The tasting began with an introduction by the founder, Kevin Craig. Kevin told the Hē Chá Tea story, then elaborated on his feelings in regard to the meaning of tea. In contrast to coffee…

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Mount Chilai Original Oolong from Easy Tea Hard Choice

Today’s tea tasting journey will focus on the Mount Chilai Original Oolong from Easy Tea Hard Choice Co. Ltd. As the name suggests, this tea is grown and hand-picked in the infamous Chilai Mountains in Hualien County, Taiwan. Tea artisan Mr. Lee Ming Zheng put much effort into this tea, and based on the look and smell of the dry leaves, his efforts paid off! The sample pack is open, and a somewhat familiar scent is present. My first thought is the possibility that this tea could have been from the Jinxuan cultivar (TTES 12). I have asked the founder of Easy Tea Hard Choice to confirm whether or not this tea is Jinxuan, and if not, to let me know which cultivar this tea is from, because I am very interested in learning more about it.

Update 11/08/2013: Lawrence from Easy Tea Hard Choice has confirmed with the tea artisan, Mr. Zheng, that the cultivar for this tea is not the Jinxuan cultivar (TTES 12), but is the Chin Shin cultivar. Lawrence suggested to look at the infused leaves to differentiate between the two cultivars. Accordinging to Lawrence, “The tea leaf of Chin Shin Oolong is thinner and longer than what of Jinxuan (much bigger and more rounded).” Thank you very much, Lawrence, for verifying the cultivar and providing additional information on this product.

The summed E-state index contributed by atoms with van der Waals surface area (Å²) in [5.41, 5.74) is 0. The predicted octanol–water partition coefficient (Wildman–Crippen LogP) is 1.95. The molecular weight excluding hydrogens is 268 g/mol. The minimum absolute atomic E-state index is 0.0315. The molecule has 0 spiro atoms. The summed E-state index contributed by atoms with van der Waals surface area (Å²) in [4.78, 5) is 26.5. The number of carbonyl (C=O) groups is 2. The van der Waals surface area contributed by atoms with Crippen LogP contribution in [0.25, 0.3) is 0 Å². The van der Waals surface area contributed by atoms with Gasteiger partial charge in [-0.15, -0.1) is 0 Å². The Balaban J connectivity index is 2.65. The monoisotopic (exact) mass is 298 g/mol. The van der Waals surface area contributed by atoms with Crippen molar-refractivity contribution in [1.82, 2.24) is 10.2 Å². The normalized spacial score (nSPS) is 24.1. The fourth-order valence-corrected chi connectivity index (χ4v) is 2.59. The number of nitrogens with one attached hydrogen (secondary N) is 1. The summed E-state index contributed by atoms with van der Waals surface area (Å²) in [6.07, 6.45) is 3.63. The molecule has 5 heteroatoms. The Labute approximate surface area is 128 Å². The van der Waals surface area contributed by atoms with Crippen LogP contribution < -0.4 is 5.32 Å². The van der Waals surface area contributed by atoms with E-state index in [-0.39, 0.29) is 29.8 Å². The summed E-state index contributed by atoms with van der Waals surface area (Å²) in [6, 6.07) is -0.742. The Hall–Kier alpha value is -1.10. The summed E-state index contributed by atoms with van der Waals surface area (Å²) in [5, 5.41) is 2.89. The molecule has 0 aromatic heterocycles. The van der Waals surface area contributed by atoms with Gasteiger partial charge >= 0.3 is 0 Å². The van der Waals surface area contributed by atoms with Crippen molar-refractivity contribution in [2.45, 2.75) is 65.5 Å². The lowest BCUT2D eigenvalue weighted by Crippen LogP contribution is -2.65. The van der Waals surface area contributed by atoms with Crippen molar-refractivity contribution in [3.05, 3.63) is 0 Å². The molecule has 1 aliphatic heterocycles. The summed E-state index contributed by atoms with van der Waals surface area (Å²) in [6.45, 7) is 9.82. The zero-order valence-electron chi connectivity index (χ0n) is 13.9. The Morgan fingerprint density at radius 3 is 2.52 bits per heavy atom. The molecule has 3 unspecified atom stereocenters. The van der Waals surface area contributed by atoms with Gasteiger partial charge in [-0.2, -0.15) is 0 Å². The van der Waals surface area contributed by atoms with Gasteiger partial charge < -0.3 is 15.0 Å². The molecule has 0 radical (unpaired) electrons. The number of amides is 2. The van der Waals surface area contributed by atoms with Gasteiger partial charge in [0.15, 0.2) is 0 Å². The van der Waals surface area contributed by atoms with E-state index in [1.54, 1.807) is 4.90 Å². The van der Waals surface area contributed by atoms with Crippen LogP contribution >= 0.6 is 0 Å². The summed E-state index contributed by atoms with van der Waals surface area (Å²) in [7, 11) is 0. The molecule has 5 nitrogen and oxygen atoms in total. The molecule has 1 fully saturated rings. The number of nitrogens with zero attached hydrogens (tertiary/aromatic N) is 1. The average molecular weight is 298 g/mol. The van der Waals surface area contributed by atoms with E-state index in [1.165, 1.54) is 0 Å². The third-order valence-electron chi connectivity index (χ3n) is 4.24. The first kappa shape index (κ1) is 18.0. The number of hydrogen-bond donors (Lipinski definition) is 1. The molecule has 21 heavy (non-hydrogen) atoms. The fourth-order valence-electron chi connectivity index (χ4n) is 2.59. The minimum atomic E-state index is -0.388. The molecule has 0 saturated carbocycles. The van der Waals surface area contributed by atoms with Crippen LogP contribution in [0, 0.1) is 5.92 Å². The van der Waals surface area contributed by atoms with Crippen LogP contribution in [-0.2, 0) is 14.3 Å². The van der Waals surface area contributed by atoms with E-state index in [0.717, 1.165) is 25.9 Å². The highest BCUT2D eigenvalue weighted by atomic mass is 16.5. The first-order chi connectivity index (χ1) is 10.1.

Let the journey begin…

Mount Chilai Original Oolong Dry Leaves
Mount Chilai Original Oolong Dry Leaves

The dry leaves of this oolong are green to dark green in color, indicating a lower oxidation percentage. The leaves are nicely hand-rolled, semi-ball shape. Size of the rolled leaves range from that of a corn kernel to a black bean. Many of the rolled leaves still have the stem attached. Leaves appear to fully intact, with few fragments or crumbs. The aroma of the leaf is sweet cream, very similar to Jinxuan (milk) oolong.

This sample was infused using the parameters for preparation that were provided on the sample packet. I decided to use these parameters instead of my usual oolong infusion technique. I had no time for tea yesterday, so I am making up for it today. Forty ounces of purified spring water were heated to a boil (212°F, 100°C). The entire sample packet, about 20 grams, of dry tea leaves were placed in the glass teapot. The leaves were infused for 1 minute and 10 seconds, then strained into a separate decanter.

Mount Chilai Original Oolong 1st Infusion Pot
Mount Chilai Original Oolong 1st Infusion Pot
Mount Chilai Original Oolong 1st Infusion Cup
Mount Chilai Original Oolong 1st Infusion Cup

The first infusion produced one of the brightest shades of yellow that I have ever seen in a tea. The liquor was truly vibrant, clear, and transparent. The aroma is a mix of sweet cream and floral (honeysuckle). The body is on the low side of medium, with a velvety smooth mouthfeel. The taste is almost entirely floral (honeysuckle), with some slight notes of sweet cream and mineral. The aftertaste is light and pleasant, and develops into a sweet, almost fruity (peach) taste as it trails off.

Mount Chilai Original Oolong 2nd Infusion Cup
Mount Chilai Original Oolong 2nd Infusion Cup

The second infusion uses a slightly lower steep time of 35 seconds, which turned into about 50 seconds after finishing the straining process. The liquor again was a vibrant bright yellow color, with no noticeable difference from the first infusion, despite the shorter steep time. The aroma maintained the sweet cream aroma, with the floral scent becoming slightly stronger than the first infusion. The body remains low-medium. The taste has changed some, remaining floral (honeysuckle), and slightly vegetal, with notes of mineral. Aftertaste remains light and lingering of honeysuckle and peach.